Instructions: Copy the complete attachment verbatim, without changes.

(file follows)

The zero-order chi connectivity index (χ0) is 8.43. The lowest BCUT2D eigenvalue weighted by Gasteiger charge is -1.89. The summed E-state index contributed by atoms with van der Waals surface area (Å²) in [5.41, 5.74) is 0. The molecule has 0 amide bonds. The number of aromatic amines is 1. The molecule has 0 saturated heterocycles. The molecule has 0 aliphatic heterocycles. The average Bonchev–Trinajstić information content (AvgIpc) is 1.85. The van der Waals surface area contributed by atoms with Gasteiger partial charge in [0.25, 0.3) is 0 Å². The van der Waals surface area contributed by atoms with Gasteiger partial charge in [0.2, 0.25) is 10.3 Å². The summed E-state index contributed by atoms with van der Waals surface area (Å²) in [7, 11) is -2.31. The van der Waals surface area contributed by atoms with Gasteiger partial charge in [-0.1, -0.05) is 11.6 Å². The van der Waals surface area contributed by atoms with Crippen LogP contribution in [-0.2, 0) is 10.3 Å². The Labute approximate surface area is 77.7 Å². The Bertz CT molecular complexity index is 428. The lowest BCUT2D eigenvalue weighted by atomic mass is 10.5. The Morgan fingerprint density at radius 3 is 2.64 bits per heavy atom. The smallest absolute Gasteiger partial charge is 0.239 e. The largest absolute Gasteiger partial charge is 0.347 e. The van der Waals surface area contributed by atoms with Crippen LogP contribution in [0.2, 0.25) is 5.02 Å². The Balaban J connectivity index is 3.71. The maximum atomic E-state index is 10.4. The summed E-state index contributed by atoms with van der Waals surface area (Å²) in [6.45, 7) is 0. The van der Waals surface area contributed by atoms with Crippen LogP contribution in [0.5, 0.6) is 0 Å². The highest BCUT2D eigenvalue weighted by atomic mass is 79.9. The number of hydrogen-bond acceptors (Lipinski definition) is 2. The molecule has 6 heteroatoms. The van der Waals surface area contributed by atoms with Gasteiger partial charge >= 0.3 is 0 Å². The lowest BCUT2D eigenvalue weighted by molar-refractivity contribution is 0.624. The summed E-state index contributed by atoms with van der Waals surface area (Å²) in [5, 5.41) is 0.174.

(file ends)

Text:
The zero-order chi connectivity index (χ0) is 8.43. The lowest BCUT2D eigenvalue weighted by Gasteiger charge is -1.89. The summed E-state index contributed by atoms with van der Waals surface area (Å²) in [5.41, 5.74) is 0. The molecule has 0 amide bonds. The number of aromatic amines is 1. The molecule has 0 saturated heterocycles. The molecule has 0 aliphatic heterocycles. The average Bonchev–Trinajstić information content (AvgIpc) is 1.85. The van der Waals surface area contributed by atoms with Gasteiger partial charge in [0.25, 0.3) is 0 Å². The van der Waals surface area contributed by atoms with Gasteiger partial charge in [0.2, 0.25) is 10.3 Å². The summed E-state index contributed by atoms with van der Waals surface area (Å²) in [7, 11) is -2.31. The van der Waals surface area contributed by atoms with Gasteiger partial charge in [-0.1, -0.05) is 11.6 Å². The van der Waals surface area contributed by atoms with Crippen LogP contribution in [-0.2, 0) is 10.3 Å². The Labute approximate surface area is 77.7 Å². The Bertz CT molecular complexity index is 428. The lowest BCUT2D eigenvalue weighted by atomic mass is 10.5. The Morgan fingerprint density at radius 3 is 2.64 bits per heavy atom. The smallest absolute Gasteiger partial charge is 0.239 e. The largest absolute Gasteiger partial charge is 0.347 e. The van der Waals surface area contributed by atoms with Crippen LogP contribution in [0.2, 0.25) is 5.02 Å². The Balaban J connectivity index is 3.71. The maximum atomic E-state index is 10.4. The summed E-state index contributed by atoms with van der Waals surface area (Å²) in [6.45, 7) is 0. The van der Waals surface area contributed by atoms with Crippen LogP contribution in [0.5, 0.6) is 0 Å². The highest BCUT2D eigenvalue weighted by atomic mass is 79.9. The number of hydrogen-bond acceptors (Lipinski definition) is 2. The molecule has 6 heteroatoms. The van der Waals surface area contributed by atoms with Gasteiger partial charge >= 0.3 is 0 Å². The lowest BCUT2D eigenvalue weighted by molar-refractivity contribution is 0.624. The summed E-state index contributed by atoms with van der Waals surface area (Å²) in [5, 5.41) is 0.174.